Experts have found that women from India who have migrated to western countries are
at increased risk of accelerated age-related bone loss when compared to their counterparts
living in the same geographic region due to their darker skin, dressing habits, and
lower bone mass.
Level of awareness
Awareness of osteoporosis is low in India with a number of small-scale surveys indicating
that in the urban population approximately 10-15% are familiar with the disease. However,
awareness varies widely according to the level of education and those with a family
history of the disease. One study reveals that Indians find information about osteoporosis
mostly through the television and radio (55%) when compared with family/friends, newspaper,
and doctors (approximately 20% each). Unfortunately, information from the media is
not always accurate, and with only 20% of information coming from physicians there
is a clear need for increased involvement of doctors in educating patients about osteoporosis.
Hospital-based studies suggest that hip fractures are common in India too. A study
on expatriate Indians in Singapore showed that hip fracture rates in Indians are somewhat
lower than in the Chinese and higher than in Malays. This study has been used
to develop the Fracture Risk Assessment Tool (FRAX) model for India. A recent study
from Rohtak district in North India shows an annual incidence rate of 163 and 121
per 100,000 per year in women and men, respectively, above the age of 55 years [Figure
4]. However, with the rapid increase in the ageing population, an exponential
rise is expected in the absolute numbers of fractures in the next decade.
The age- and sex-specific hip fracture incidence in Rohtak district, North India during
SOURCE Dhanwal D.K. et al. (2013) Incidence of hip fracture in Rohtak district, North
The female preponderance of hip fractures that is observed in western populations
is less striking in India.[3
24] In Caucasians, hip fractures are twice as common in women, whereas in India the
ratio of hip fractures in women to men is more in the order of 3:2. Additionally,
it has been suggested that hip fractures occur at an earlier age in Indians in comparison
with western counterparts with the peak age for hip fractures in Indians occurring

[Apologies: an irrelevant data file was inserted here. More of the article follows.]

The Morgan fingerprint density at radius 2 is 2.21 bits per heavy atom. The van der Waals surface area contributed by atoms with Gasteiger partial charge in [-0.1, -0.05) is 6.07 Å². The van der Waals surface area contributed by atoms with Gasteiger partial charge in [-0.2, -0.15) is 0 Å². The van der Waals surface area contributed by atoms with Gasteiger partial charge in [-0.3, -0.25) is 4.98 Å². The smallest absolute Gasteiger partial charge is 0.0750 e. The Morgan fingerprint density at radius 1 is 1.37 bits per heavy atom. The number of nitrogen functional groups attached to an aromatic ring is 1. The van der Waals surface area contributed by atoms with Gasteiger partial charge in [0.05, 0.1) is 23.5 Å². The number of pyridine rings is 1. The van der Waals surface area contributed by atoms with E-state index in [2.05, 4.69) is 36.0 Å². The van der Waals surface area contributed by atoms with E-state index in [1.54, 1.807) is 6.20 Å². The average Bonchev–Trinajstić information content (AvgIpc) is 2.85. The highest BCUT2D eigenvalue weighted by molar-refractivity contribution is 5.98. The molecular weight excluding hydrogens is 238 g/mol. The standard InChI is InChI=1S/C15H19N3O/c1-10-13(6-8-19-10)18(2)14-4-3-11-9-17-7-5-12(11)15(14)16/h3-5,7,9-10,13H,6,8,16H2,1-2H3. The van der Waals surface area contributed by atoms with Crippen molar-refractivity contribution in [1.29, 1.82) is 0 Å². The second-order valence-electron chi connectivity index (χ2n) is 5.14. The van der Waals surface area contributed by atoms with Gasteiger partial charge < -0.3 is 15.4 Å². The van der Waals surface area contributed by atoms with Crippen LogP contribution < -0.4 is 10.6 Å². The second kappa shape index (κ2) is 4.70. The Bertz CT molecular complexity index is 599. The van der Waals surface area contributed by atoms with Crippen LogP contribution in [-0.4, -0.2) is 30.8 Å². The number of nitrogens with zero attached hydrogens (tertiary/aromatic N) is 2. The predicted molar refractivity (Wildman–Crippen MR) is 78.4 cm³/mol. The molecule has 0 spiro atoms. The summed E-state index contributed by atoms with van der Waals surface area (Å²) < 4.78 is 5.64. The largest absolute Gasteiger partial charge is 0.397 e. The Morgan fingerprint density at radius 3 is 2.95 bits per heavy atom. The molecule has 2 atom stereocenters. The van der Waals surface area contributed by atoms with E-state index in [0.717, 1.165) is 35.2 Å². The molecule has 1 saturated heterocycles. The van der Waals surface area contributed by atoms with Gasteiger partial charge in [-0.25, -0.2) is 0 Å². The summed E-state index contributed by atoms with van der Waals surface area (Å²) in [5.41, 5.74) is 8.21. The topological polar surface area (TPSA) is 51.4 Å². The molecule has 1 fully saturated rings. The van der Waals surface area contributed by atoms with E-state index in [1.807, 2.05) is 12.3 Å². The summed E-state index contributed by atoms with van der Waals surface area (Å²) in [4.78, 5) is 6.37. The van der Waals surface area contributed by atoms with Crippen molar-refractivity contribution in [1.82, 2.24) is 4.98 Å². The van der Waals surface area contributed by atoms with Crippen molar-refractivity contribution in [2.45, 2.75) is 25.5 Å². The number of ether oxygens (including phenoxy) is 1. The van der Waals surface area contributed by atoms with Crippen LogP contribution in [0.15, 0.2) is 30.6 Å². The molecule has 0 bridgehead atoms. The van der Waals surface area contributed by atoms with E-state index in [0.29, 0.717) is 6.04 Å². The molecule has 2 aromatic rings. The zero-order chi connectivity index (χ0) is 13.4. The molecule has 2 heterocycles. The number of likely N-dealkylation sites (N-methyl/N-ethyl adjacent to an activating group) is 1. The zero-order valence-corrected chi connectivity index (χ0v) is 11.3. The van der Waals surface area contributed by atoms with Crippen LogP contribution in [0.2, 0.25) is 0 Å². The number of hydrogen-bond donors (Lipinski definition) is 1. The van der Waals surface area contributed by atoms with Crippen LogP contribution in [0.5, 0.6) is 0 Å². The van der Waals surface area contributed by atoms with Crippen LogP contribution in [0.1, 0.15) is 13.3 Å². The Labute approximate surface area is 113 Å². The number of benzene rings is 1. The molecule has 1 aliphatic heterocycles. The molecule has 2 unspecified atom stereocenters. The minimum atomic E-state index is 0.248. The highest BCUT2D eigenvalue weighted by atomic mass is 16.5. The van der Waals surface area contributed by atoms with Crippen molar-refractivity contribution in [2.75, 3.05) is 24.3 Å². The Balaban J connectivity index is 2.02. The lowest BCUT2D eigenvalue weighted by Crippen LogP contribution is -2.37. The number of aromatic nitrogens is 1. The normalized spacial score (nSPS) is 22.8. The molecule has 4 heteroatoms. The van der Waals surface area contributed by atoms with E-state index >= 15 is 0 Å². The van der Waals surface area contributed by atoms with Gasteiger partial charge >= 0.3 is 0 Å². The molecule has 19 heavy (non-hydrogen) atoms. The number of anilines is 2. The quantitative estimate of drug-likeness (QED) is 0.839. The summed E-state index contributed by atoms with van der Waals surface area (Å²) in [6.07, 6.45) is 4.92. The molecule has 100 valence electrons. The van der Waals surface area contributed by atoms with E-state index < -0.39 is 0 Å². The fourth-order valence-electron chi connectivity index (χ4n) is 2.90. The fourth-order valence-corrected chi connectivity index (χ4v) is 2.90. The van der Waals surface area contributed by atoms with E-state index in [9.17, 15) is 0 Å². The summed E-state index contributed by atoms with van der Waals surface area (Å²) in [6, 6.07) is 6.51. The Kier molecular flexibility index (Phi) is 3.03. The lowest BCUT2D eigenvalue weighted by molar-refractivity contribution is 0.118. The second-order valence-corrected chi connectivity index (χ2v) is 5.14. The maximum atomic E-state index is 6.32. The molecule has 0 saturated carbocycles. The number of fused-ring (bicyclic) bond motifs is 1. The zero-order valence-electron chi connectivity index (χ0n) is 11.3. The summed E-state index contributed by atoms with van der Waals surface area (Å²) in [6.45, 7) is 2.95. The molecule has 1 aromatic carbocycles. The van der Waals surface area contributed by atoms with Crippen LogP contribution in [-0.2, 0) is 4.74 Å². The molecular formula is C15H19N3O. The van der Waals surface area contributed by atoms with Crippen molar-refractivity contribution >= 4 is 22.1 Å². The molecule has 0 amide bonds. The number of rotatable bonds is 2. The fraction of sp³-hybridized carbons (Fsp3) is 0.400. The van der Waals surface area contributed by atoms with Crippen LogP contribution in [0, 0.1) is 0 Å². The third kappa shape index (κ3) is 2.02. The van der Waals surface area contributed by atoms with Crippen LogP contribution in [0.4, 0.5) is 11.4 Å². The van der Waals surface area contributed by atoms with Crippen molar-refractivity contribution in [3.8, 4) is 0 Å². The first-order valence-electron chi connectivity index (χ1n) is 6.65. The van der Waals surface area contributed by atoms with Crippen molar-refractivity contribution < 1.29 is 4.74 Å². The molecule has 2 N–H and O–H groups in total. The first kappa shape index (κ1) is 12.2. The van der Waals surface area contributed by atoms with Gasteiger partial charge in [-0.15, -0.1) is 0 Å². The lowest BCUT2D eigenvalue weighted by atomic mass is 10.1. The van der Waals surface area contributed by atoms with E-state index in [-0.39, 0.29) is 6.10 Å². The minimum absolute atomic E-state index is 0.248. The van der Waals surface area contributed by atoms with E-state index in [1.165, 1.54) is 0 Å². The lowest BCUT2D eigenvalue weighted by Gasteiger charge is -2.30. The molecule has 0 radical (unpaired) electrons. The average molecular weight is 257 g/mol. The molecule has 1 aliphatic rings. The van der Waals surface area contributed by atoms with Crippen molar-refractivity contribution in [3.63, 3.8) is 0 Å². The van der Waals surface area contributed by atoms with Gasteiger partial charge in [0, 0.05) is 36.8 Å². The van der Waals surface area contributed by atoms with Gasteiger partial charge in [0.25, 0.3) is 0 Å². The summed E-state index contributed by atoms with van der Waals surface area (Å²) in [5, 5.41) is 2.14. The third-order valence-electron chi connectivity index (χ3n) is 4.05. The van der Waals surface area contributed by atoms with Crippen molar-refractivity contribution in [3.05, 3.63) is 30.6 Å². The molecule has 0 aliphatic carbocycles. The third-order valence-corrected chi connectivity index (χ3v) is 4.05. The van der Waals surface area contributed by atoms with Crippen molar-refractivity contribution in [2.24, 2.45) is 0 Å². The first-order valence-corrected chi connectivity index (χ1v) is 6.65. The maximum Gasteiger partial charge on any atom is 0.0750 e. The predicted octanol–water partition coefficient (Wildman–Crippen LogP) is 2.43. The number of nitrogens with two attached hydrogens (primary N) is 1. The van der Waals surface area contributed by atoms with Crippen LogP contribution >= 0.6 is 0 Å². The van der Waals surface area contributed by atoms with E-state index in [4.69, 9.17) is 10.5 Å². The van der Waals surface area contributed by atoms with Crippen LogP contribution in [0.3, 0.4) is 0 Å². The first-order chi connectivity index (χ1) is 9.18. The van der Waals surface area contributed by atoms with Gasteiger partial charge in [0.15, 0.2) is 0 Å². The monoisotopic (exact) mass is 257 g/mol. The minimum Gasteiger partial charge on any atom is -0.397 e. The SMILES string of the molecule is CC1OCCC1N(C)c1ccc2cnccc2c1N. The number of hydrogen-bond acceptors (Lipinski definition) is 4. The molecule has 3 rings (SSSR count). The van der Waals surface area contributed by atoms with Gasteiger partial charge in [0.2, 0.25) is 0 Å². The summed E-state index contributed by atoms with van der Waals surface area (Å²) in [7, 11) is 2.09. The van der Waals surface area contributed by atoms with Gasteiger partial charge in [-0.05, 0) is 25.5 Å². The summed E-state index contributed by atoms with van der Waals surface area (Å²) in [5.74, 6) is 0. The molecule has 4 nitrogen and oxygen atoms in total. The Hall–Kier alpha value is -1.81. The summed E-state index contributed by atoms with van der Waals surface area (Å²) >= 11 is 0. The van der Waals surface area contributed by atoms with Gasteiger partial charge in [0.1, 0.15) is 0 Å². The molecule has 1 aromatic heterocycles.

in their 60s. This may be a function of a shorter life span. Studies of osteoporotic,
postmenopausal women in India found that on average, 34% were aged below 60 years.
The 1-year mortality after hip fractures is high at over 30% in the public hospital
India does not have standardized criteria for the management and treatment of hip
fractures, and procedures vary by hospital setting. The Indian Society of Bone and
Mineral Research (ISBMR) estimate that 90% or more of hip fractures are managed surgically
in urban areas. While the average waiting time for hip surgery is less than one day
in private hospitals, Indians often wait over three days for hip surgery in public
hospitals where the majority of cases are seen. The proportion of patients undergoing
surgery in rural areas is likely to be much lower.
Other fragility fractures
In a large questionnaire-based study involving 14,271 subjects, population prevalence
of low trauma fractures at hip, spine, and wrist was 34.3/100,000.
Vertebral fractures are common in Indians, with 15-20% of older urban adults aged
over 50 years showing evidence of at least one vertebral fracture. The prevalence
of radiographic vertebral fractures in older adults in Delhi has been recently reported
to be 17.9% (18.8% male and 17.1% female); indicating that vertebral fracture prevalence
in India is similar to Western populations [Figure 5].
Prevalence of vertebral fractures in males and females according to age strata
SOURCE Marwaha R.K. et al. (2012). The prevalence of and risk factors for radiographic
vertebral fractures in older Indian women and men: Delhi Vertebral Osteoporosis Study
COSTS OF FRACTURE
Costs vary according to town, bed type, and whether or not the hospital is governmental,
public, or private. In private hospitals, the total cost of hip surgery is between
Rs 150,000 to 250,000 (2,360-3,860 USD), and in public hospitals the cost is approximately
Rs 50,000 (772 USD) [Table 1]. Private hospitals generally report shorter bed days
of 5-6 days than public hospitals where the stay can often be 15 days.
Hip fracture in India: Hospital costs, bed days, and surgically treated percentage
There are no official fracture registries in India although there could possibly be
some at the hospital level.
Fracture liaison services
India does not have any coordinator-based models of care, otherwise known as fracture
liaison services (FLS) for secondary fracture prevention. However, at least two hospitals
in New Delhi are in the early stages of developing a FLS.
SPECIALISTS RESPONSIBLE FOR OSTEOPOROSIS
The general management of osteoporosis is by orthopaedists and endocrinologists, but
other specialities also manage patients, including family doctors, rheumatologists,
gynecologists, endocrinologists, geriatricians, rehabilitation specialists, and internal